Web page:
Solar Cost Plunge Shows No Signs Of Abating

Cheaper by the minute: That seems to be the story with solar photovoltaics in the United States these days.

According to a new report from government scientists, the cost of installed PV fell another 30 to 90 cents per watt in 2012, putting the median price for residential and small commercial systems – those under 10 kilowatts – at $5.30/watt.

Tracking the Sun solar cost

image from “Tracking the Sun”

“This marks the third year in a row of significant price reductions for PV systems in the U.S.,” Galen Barbose of Berkeley Lab’s Environmental Energy Technologies Division, one of the co-authors of the annual Tracking the Sun report, said in a statement.

And the decline appears to be continuing apace this year, according to the researchers: “Within the first six months of 2013, PV system prices in California fell by an additional 10 to 15 percent, and the report suggests that PV system price reductions in 2013 are on pace to match or exceed those seen in recent years.”

Utility-scale systems are also becoming cheaper. “Utility-scale systems installed in 2012 registered even lower prices, with prices for systems larger than 10,000 kW generally ranging from $2.50/W to $4.00/W,” the researchers said.

The report emphasized that there’s a lot of variability in prices depending on where the installation is going in as well as the nature of the PV application and how the system is configured. But overall, the continuing decline in module prices – that’s the panels themselves – is certainly exhibiting downward pressure on overall installed system costs.

Now if only something could be done about the costs of the rest of the system and the installation.

“Non-module costs—such as inverters, mounting hardware, and the various non-hardware or ‘soft’ costs—have also fallen over the longterm but have remained relatively flat in recent years,” the researchers said. “As a result, they now represent a sizable fraction of the total installed price of PV systems. This shift in the cost structure of PV systems has heightened the emphasis within the industry and among policymakers on reducing non-module costs.”

Indeed, that is a chief goal of the Obama administration’s SunShot program, the effort to drive down the cost of solar to the point where it’s at a par with conventional sources.

Tracking the Sun, a 70-page PDF, can be downloaded for free here.

Sports columnist, newspaper desk guy, website managing editor, wine-industry PR specialist, freelance writer—Pete Danko’s career in media has covered a lot of terrain. The constant along the way has been a fierce dedication to knowing the story and getting it right. Danko's work has appeared in Wired, The New York Times, San Francisco Chronicle and elsewhere.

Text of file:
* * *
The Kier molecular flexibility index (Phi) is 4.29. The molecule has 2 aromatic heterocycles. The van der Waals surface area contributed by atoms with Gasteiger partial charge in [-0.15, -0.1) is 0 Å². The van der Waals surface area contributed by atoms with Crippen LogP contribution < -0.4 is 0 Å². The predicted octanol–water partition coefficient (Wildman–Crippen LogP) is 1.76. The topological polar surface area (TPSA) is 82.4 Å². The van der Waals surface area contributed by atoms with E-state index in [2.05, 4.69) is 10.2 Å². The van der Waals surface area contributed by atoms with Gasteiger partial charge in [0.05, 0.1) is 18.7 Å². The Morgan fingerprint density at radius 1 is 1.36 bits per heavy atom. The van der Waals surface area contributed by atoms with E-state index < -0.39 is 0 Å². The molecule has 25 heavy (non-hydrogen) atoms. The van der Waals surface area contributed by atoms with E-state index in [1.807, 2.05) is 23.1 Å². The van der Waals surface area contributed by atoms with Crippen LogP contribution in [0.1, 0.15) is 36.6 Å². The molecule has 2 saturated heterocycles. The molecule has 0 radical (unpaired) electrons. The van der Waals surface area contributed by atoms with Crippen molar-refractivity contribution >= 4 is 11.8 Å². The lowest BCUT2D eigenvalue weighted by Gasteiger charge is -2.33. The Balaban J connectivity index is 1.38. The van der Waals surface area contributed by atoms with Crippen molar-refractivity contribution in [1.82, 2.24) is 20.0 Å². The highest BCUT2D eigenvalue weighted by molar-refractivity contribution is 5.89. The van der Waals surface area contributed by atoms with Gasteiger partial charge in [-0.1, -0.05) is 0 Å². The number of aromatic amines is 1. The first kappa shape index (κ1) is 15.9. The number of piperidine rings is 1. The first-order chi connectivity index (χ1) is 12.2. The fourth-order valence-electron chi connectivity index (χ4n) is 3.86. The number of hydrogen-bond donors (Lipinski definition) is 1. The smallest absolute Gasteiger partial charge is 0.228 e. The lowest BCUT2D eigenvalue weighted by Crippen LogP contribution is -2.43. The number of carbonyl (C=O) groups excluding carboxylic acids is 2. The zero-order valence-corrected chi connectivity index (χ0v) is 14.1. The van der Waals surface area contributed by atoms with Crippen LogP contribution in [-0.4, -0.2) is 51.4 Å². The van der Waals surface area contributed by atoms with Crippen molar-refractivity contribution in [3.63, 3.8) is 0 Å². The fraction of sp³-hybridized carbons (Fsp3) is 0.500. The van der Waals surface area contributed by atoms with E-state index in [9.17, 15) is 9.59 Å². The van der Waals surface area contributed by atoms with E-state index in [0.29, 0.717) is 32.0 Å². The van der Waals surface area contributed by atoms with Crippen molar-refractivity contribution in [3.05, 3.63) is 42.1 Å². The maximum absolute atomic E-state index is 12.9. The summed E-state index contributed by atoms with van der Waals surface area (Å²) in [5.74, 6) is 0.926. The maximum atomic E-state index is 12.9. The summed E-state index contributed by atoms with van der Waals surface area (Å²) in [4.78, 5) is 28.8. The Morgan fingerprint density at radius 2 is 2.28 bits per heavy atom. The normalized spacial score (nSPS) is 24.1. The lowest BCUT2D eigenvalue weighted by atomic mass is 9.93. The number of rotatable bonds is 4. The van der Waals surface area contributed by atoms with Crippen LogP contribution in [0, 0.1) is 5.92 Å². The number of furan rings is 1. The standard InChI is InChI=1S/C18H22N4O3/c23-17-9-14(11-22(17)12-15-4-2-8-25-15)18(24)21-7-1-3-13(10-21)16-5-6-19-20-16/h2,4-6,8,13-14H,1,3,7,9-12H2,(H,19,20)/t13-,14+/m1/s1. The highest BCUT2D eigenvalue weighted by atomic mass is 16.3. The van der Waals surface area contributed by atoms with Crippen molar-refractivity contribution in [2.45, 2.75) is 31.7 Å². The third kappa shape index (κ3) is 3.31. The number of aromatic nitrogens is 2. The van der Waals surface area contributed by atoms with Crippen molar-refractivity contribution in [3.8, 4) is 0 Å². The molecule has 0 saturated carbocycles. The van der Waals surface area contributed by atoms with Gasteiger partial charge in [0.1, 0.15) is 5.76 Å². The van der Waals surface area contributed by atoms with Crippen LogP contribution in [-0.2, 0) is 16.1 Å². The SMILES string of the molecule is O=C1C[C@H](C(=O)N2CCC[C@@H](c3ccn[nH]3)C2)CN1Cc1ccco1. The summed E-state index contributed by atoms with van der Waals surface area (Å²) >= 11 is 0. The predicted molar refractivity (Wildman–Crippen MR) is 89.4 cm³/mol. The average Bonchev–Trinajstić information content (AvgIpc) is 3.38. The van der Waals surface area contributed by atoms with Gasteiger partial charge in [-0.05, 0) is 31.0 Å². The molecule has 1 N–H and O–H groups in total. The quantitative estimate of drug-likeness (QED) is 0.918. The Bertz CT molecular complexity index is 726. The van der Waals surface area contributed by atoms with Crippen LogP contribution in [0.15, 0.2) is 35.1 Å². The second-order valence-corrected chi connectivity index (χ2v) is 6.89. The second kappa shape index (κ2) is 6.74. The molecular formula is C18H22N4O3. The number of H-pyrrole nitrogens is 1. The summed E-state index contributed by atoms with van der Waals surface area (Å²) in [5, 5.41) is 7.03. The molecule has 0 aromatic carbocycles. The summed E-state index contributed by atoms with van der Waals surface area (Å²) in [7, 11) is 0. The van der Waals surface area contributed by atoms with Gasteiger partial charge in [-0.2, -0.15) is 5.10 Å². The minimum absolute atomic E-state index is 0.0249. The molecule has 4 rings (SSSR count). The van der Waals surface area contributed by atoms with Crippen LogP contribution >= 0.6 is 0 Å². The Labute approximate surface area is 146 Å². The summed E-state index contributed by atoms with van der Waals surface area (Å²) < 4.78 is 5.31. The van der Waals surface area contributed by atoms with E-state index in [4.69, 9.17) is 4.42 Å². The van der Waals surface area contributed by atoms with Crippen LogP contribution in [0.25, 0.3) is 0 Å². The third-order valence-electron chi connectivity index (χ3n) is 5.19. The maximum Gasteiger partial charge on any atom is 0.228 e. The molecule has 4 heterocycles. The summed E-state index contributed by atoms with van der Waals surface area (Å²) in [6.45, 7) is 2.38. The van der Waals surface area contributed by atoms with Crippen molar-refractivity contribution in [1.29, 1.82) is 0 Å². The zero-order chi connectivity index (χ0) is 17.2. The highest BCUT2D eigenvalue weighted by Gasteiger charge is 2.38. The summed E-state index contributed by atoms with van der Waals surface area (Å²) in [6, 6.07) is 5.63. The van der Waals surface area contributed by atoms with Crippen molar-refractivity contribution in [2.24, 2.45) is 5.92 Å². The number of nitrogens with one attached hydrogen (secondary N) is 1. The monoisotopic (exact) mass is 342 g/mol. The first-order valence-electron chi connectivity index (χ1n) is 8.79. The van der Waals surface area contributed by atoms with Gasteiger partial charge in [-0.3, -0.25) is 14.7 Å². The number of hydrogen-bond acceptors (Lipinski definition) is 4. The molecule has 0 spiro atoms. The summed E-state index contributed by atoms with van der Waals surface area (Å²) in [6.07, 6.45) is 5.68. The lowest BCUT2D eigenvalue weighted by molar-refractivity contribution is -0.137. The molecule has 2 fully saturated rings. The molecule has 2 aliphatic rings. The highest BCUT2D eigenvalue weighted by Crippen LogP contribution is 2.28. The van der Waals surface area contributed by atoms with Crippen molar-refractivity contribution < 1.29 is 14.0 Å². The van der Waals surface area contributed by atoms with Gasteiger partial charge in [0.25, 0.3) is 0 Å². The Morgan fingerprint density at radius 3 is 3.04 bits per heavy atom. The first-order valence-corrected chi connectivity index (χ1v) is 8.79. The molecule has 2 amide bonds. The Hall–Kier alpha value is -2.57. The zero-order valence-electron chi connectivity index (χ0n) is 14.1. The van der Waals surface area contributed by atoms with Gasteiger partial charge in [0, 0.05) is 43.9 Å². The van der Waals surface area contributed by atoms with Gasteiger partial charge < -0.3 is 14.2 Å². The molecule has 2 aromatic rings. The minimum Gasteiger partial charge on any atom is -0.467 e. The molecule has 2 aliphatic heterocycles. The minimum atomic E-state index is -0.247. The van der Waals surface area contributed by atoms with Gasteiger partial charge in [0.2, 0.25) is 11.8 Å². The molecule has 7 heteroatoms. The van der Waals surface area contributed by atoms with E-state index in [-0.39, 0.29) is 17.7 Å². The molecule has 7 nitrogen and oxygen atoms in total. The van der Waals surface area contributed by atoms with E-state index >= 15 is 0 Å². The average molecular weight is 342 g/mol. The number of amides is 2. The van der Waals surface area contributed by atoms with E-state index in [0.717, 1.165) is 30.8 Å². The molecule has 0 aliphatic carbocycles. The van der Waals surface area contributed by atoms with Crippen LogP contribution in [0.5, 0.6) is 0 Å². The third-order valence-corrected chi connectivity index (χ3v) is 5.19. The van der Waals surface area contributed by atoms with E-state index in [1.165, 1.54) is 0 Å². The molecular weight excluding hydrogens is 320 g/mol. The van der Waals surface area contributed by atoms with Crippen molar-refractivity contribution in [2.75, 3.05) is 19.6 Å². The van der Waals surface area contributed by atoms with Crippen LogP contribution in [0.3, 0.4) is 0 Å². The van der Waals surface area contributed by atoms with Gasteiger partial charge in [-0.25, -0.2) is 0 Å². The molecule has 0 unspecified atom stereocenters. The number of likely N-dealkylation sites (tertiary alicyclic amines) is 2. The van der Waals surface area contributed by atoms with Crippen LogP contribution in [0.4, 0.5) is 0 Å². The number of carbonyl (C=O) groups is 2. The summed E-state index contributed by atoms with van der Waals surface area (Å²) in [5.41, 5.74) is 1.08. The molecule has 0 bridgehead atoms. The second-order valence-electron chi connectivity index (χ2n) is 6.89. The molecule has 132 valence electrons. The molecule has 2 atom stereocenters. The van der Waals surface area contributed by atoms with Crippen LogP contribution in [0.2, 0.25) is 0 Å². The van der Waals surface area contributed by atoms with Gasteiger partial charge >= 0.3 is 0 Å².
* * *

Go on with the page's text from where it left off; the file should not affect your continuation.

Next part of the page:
• broadbander66

    When the cost of solar hits the cost of current electricity, I’m in and big scale.

  • orcasislandtv

    de-centralizing energy production has 2 major benefits to the US Economy. First, grid-hauling losses are eliminated when energy is produced close to where it is consume – neighborhood utility scale shared systems and roof-panels. Second, its more robust in times of national energy, when grid failures are known to happen. And as a side note, Smart Grids – the anti-Christ of distributed energy, aren’t nearly as expensive, invasive and again, centrally administered. Nest and other home energy management systems can do a better job.

    Great article, and pointing out SunShot is important. As the cost to place panels, convert and store the energy they make continues to become a larger part of the overall installation cost, innovations in rapid-deployment, interconnection, conversion, storage are needed.

    Why GE pays no taxes isn’t often asked, but we need to move cautiously and question Congress’ constant mad desire to eliminate public ownership, patent free development and other benefits we all enjoy of the once strong US tech economy, fueled by public dollars. From TCP/IP and the Internet to advances in material sciences, the US public has funded and enjoyed the benefits of a highly competitive free market until 1985. Since then, free markets have been redefined to mean one corporate entity is ‘free to do whatever it likes with the market’ rather than the well-informed public is free to choose better products for lower prices, improving the vast majority of lives – see at minimum 1930-1985 a nice run.

    My only criticism about SunShot is that it required a very large demonstration again favoring the largest installation companies, rather than a free market. Garage innovators should be embraced. Market disruptors *make* the healthy American economy ‘back in the day’ – pre 1985. X-prize the problem, and let everyone compete for a very large prize – say 1 billion dollars – a tiny fraction of the solar deployment costs – and make the techniques available to all installers, conversion and storage companies rather than onerous patents.

    Its why TCP/IP, Web services, and many elements of our technology economy work. There are no patents on TCP/IP, Web services, and GNU free software drives most of Facebook, Google, and many other tech giants services.

    A similar market-advance is needed in Energy, and the economic model used to produce America’s single largest economic advance – the Internet, is a good one. :)